aviation-show

“I Love Them All:” Pilot and Photographer Adam Senatori Talks About Shooting the World’s Biggest Airshows

By Tomas Kellner

In 2012, Chicago-based pilot and photographer Adam Senatori won an Instagram photo contest sponsored by GE. The award was a first class trip to GE Aviation’s factory in Wales.

While he was there, Senatori shot photos for GE’s Instagram account and made animated GIFs of the plant’s assembly line. The work caught the eye of Katrina Craigwell, GE’s director of global content and programming, who started dispatching Senatori to document big airshows around the world.

Senatori, who just returned home from the 2015 Paris Air Show, gave GE Reports a guided tour of this exclusive world.

Top image: Senatori says the light was perfect at last year’s Farnborough Air Show. Here the U.S. Navy’s submarine-hunting Boeing P-8 Poseidon plane, which is powered by a pair of CFM56 engines, climbs through the clouds. Above: This Airbus A380 has four engines from Engine Alliance. GE is a partner in both CFM and EA. Image credit: Adam Senatori for GE Reports

Tomas Kellner: What do you look for when you start shooting an airshow?

Adam Senatori: Efficiency is key. Global airshows are enormous, often covering acres of tarmac. Simply walking around all day with gear that can easily weigh 50 pounds is exhausting. It’s been incredibly beneficial to use years of airshow experience to my advantage and predict what will happen and when, and position myself for the best shot.

I start planning weeks before the show opens. I’ll begin researching which aircraft are scheduled to attend and will build my shot list from that. Airshows are dynamic, vast events that are subject to random weather, changing schedules and of course the economy.

When I arrive at the show, the very first thing I do is simply walk the grounds and assess the light and available angles I’ll have to work with for the week.

TK: Is there something specific you are looking for?

AS: I always make a point to get images of rare aircraft that may be on static display or part of the flying display. Airshows usually involve military aircraft that simply are not publicly visible. A great example of this was the Sukhoi SU-35 (above) at the 2013 Paris Airshow.

Also, I focus on the leading technology that’s on display, like the GEnx jet engine. Airshows are often the only time to create images of brand new engines on factory-fresh aircraft. Everything is clean and pristine!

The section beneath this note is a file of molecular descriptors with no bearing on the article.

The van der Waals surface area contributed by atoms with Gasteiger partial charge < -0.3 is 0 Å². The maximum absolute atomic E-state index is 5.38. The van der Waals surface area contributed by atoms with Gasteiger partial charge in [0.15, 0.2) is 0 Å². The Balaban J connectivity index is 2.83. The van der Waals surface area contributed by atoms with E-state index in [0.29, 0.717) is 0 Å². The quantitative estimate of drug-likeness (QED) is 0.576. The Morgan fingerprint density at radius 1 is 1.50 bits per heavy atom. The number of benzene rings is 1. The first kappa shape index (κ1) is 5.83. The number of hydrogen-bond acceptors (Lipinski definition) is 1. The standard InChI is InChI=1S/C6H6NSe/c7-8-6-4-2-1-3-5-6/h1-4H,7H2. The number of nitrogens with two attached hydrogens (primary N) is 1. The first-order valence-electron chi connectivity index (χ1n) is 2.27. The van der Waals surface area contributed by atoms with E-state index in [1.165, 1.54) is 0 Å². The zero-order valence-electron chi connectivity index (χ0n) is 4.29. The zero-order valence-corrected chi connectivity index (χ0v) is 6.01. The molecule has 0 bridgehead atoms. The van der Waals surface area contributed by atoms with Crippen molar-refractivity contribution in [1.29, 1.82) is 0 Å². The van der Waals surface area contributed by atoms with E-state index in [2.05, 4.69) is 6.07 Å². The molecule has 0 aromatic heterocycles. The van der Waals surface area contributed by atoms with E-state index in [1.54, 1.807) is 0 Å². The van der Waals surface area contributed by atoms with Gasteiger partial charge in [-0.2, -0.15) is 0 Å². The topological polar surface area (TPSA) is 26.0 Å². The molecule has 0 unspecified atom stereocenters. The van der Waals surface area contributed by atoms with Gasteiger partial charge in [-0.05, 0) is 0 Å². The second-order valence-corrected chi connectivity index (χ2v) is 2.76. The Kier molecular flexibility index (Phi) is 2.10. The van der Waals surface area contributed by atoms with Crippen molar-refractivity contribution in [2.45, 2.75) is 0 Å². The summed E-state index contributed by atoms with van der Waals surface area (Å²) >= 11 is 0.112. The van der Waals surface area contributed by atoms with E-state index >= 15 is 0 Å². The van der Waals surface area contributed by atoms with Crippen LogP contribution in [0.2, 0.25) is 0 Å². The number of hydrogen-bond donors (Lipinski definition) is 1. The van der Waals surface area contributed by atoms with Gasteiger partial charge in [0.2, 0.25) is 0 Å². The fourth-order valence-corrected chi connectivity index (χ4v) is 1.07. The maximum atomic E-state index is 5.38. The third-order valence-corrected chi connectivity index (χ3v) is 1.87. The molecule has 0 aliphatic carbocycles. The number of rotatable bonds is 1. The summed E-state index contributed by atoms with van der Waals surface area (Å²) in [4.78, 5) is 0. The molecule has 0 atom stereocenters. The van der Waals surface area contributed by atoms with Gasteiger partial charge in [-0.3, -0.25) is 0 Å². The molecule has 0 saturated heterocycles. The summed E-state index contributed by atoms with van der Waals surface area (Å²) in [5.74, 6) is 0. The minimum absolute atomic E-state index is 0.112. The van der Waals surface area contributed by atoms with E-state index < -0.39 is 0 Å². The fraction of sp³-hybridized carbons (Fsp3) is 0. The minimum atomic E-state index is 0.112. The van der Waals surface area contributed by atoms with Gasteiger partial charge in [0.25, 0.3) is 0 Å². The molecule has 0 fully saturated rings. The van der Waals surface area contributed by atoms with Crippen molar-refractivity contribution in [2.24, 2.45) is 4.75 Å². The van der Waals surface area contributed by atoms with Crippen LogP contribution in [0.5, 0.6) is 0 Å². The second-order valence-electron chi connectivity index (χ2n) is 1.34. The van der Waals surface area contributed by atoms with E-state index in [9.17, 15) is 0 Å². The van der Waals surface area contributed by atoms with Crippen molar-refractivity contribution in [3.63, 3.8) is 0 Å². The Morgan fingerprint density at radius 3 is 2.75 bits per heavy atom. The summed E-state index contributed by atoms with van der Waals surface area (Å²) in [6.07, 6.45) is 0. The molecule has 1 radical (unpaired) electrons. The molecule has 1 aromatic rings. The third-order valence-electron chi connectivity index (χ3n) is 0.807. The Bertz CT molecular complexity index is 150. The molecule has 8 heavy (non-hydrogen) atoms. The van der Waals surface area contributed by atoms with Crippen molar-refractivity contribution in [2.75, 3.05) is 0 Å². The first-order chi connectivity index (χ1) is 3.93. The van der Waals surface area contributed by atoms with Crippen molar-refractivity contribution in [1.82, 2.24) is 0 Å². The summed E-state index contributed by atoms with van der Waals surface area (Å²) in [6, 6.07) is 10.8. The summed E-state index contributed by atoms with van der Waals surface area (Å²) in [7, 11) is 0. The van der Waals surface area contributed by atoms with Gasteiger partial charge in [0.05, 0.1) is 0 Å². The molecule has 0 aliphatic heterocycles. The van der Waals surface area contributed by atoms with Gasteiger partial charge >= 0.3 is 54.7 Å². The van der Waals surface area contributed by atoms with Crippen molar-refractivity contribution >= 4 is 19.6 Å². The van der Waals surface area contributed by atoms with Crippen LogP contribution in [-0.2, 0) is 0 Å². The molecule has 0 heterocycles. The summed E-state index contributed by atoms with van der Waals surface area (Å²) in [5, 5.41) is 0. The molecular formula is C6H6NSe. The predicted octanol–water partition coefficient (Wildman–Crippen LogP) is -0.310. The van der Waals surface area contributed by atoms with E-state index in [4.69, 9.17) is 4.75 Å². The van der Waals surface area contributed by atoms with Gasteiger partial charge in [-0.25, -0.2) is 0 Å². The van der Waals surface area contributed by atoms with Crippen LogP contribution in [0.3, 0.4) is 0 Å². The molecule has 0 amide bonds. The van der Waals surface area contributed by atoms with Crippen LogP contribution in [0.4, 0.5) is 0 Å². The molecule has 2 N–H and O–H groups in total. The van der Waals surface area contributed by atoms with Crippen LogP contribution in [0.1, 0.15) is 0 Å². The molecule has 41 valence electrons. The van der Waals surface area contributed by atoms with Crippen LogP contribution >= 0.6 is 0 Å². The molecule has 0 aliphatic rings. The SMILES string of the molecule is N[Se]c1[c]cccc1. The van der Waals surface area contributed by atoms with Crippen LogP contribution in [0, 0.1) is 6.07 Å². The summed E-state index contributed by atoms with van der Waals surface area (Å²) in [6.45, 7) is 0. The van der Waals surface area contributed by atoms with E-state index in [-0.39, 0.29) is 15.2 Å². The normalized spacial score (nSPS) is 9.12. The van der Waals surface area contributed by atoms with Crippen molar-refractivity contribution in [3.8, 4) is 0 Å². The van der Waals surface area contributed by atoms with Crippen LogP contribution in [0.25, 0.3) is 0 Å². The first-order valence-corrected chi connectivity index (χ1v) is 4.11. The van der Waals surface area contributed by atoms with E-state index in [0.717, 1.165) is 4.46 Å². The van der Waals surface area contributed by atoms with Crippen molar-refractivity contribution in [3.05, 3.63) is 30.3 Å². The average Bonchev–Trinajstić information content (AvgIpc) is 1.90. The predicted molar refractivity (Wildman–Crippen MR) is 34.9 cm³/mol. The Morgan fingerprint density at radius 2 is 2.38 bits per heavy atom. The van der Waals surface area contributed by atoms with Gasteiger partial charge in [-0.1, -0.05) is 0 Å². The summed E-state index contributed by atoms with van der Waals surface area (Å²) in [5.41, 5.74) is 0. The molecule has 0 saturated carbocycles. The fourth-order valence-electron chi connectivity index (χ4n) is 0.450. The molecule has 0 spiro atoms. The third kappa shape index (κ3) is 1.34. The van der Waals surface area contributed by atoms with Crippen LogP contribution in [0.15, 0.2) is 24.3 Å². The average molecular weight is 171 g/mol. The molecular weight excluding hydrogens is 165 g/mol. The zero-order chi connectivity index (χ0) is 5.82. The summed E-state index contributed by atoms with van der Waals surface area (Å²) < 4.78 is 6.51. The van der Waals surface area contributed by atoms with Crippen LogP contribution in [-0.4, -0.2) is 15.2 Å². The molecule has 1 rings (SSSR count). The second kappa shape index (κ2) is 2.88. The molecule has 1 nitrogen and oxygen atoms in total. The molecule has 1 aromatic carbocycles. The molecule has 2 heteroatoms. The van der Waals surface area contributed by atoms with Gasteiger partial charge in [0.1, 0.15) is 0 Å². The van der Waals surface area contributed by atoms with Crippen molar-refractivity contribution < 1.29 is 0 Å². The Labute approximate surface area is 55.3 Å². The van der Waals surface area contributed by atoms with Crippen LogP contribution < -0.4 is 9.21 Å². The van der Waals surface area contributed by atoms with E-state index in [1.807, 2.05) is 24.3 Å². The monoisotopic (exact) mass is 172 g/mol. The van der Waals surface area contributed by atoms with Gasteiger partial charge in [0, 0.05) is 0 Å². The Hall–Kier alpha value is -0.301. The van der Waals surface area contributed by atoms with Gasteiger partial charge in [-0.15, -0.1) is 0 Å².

Top: Senatori captured the now-famous Vietnam Airlines Dreamliner in Paris during its iconic near-vertical takeoff. Above: Although the Dreamliner flew there from West Coast of the U.S., its GEnx engines were spotless. Image credit: Adam Senatori for GE Reports

TK: What about the people who visit airshows? What is the crowd like? Do you try to capture them in your pictures?

AS: Yes, I try to capture the crowd, or at least the human element. A good example of this is the image I made at the Dubai Airshow in 2013 of a trade visitor standing behind a GEnx engine. People help me show the enormity of the technology (see above).

I prefer to shoot images of visitors interacting with the show, whether they are watching the flying display or checking out the aircraft on the ground.

Visitors at the Paris Air Show are sitting on a yellow runway sign and waiting for afternoon flyovers to begin. Image credit: Adam Senatori for GE Reports

The big airshows are also big business. GE and its partners won $19 billion in new engine orders and commitments in Paris this month. Boeing and Airbus pulled in a combined $107 billion. Above: Visitors posing in front of the world’s largest jet engine, the GE90, powering a China Airlines Boeing 777. Image credit: Adam Senatori for GE Reports

TK: Of all the airshows you visited, do you have a favorite one?

AS: I love them all. Each event is a unique character.

From a shooting perspective though, Farnborough gets the edge for getting solid shots of aircraft flying because the clouds are always full of contrast. This provides a nice dramatic backdrop for the aircraft and I can get fairly close to the runway.

Dubai gets the award for making shots of aircraft on the tarmac, because the background is stark and clean.

Paris… well it’s a beautiful event, well run and, let’s be honest, it’s the best city to visit!

Another day begins at the Paris Air Show. Image credit: Adam Senatori for GE Reports

A biplane flyover in Paris. Image credit: Adam Senatori for GE Reports

A Rafale fighter jet flyover in Paris. Image credit: Adam Senatori for GE Reports

An Airbus A350 at the Paris Air Show. Image credit: Adam Senatori for GE Reports

From this perspective, it is hard to believe that as many as 280 passengers fit inside the Boeing 787-9 Dreamliner. Image credit: Adam Senatori for GE Reports

The Vietnam Airlines Dreamliner is approaching the Paris Air Show held at the Le Bourget airport, while a Turkish Airlines jet in the background is taking off from the nearby Charles De Gaulle Airport, Paris’ main airline gateway. Image credit: Adam Senatori for GE Reports

Airshow visitors in Dubai. Image credit: Adam Senatori for GE Reports

Senatori in the cockpit of a brand new Qatar Airways Airbus A380 at the Paris Air Show. Image credit: Adam Senatori for GE Reports